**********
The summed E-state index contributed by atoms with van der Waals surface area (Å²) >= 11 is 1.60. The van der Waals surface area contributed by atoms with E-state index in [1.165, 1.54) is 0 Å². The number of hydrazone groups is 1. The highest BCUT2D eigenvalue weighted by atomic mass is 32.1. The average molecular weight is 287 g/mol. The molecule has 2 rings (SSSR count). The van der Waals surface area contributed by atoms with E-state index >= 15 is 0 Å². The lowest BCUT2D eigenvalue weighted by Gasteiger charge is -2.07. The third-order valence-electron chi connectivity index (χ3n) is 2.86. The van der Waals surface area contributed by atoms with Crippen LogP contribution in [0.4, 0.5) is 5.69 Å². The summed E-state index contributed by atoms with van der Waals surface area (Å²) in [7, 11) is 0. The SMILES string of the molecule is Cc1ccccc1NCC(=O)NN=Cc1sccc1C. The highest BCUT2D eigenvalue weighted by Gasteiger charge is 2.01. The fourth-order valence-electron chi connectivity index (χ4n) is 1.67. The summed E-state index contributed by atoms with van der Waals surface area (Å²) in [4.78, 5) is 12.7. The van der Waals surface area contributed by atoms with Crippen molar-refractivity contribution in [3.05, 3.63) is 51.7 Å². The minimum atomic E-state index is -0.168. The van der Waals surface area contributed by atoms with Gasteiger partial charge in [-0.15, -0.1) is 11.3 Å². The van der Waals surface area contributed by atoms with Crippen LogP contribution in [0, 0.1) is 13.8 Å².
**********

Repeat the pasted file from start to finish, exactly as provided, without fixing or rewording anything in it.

The summed E-state index contributed by atoms with van der Waals surface area (Å²) >= 11 is 1.60. The van der Waals surface area contributed by atoms with E-state index in [1.165, 1.54) is 0 Å². The number of hydrazone groups is 1. The highest BCUT2D eigenvalue weighted by atomic mass is 32.1. The average molecular weight is 287 g/mol. The molecule has 2 rings (SSSR count). The van der Waals surface area contributed by atoms with E-state index >= 15 is 0 Å². The lowest BCUT2D eigenvalue weighted by Gasteiger charge is -2.07. The third-order valence-electron chi connectivity index (χ3n) is 2.86. The van der Waals surface area contributed by atoms with Crippen LogP contribution in [0.4, 0.5) is 5.69 Å². The summed E-state index contributed by atoms with van der Waals surface area (Å²) in [7, 11) is 0. The SMILES string of the molecule is Cc1ccccc1NCC(=O)NN=Cc1sccc1C. The highest BCUT2D eigenvalue weighted by Gasteiger charge is 2.01. The fourth-order valence-electron chi connectivity index (χ4n) is 1.67. The summed E-state index contributed by atoms with van der Waals surface area (Å²) in [4.78, 5) is 12.7. The van der Waals surface area contributed by atoms with Crippen molar-refractivity contribution in [3.05, 3.63) is 51.7 Å². The minimum atomic E-state index is -0.168. The van der Waals surface area contributed by atoms with Gasteiger partial charge in [-0.15, -0.1) is 11.3 Å². The van der Waals surface area contributed by atoms with Crippen LogP contribution in [0, 0.1) is 13.8 Å².